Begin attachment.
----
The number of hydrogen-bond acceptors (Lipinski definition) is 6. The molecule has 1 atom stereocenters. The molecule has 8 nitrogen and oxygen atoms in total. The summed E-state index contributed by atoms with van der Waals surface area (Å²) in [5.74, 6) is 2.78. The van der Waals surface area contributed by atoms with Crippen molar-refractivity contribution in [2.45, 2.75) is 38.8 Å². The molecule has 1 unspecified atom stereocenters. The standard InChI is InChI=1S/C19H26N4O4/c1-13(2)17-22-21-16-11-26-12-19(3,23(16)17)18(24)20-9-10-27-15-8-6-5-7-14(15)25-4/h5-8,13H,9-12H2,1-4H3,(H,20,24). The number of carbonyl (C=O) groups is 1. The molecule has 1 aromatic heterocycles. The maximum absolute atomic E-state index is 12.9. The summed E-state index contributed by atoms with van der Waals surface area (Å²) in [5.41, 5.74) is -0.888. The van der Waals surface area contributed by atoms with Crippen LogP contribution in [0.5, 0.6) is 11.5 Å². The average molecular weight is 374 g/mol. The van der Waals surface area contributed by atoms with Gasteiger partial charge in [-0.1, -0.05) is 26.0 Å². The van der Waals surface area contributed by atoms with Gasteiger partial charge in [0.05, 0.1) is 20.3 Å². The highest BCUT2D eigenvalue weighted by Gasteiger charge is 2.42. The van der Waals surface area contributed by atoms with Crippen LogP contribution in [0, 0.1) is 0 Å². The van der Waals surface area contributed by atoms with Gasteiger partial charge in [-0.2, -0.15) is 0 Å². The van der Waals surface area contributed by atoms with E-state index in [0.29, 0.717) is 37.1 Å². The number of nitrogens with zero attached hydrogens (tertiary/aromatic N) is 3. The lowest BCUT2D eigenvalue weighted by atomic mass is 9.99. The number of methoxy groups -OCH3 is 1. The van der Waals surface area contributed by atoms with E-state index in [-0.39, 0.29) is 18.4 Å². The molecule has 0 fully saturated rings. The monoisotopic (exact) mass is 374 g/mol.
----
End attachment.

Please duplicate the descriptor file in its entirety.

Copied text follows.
The number of hydrogen-bond acceptors (Lipinski definition) is 6. The molecule has 1 atom stereocenters. The molecule has 8 nitrogen and oxygen atoms in total. The summed E-state index contributed by atoms with van der Waals surface area (Å²) in [5.74, 6) is 2.78. The van der Waals surface area contributed by atoms with Crippen molar-refractivity contribution in [2.45, 2.75) is 38.8 Å². The molecule has 1 unspecified atom stereocenters. The standard InChI is InChI=1S/C19H26N4O4/c1-13(2)17-22-21-16-11-26-12-19(3,23(16)17)18(24)20-9-10-27-15-8-6-5-7-14(15)25-4/h5-8,13H,9-12H2,1-4H3,(H,20,24). The number of carbonyl (C=O) groups is 1. The molecule has 1 aromatic heterocycles. The maximum absolute atomic E-state index is 12.9. The summed E-state index contributed by atoms with van der Waals surface area (Å²) in [5.41, 5.74) is -0.888. The van der Waals surface area contributed by atoms with Crippen LogP contribution in [0.5, 0.6) is 11.5 Å². The average molecular weight is 374 g/mol. The van der Waals surface area contributed by atoms with Gasteiger partial charge in [-0.1, -0.05) is 26.0 Å². The van der Waals surface area contributed by atoms with Gasteiger partial charge in [0.05, 0.1) is 20.3 Å². The highest BCUT2D eigenvalue weighted by Gasteiger charge is 2.42. The van der Waals surface area contributed by atoms with Crippen LogP contribution in [0, 0.1) is 0 Å². The van der Waals surface area contributed by atoms with Gasteiger partial charge in [-0.2, -0.15) is 0 Å². The van der Waals surface area contributed by atoms with E-state index in [0.29, 0.717) is 37.1 Å². The number of nitrogens with zero attached hydrogens (tertiary/aromatic N) is 3. The lowest BCUT2D eigenvalue weighted by atomic mass is 9.99. The number of methoxy groups -OCH3 is 1. The van der Waals surface area contributed by atoms with E-state index in [-0.39, 0.29) is 18.4 Å². The molecule has 0 fully saturated rings. The monoisotopic (exact) mass is 374 g/mol.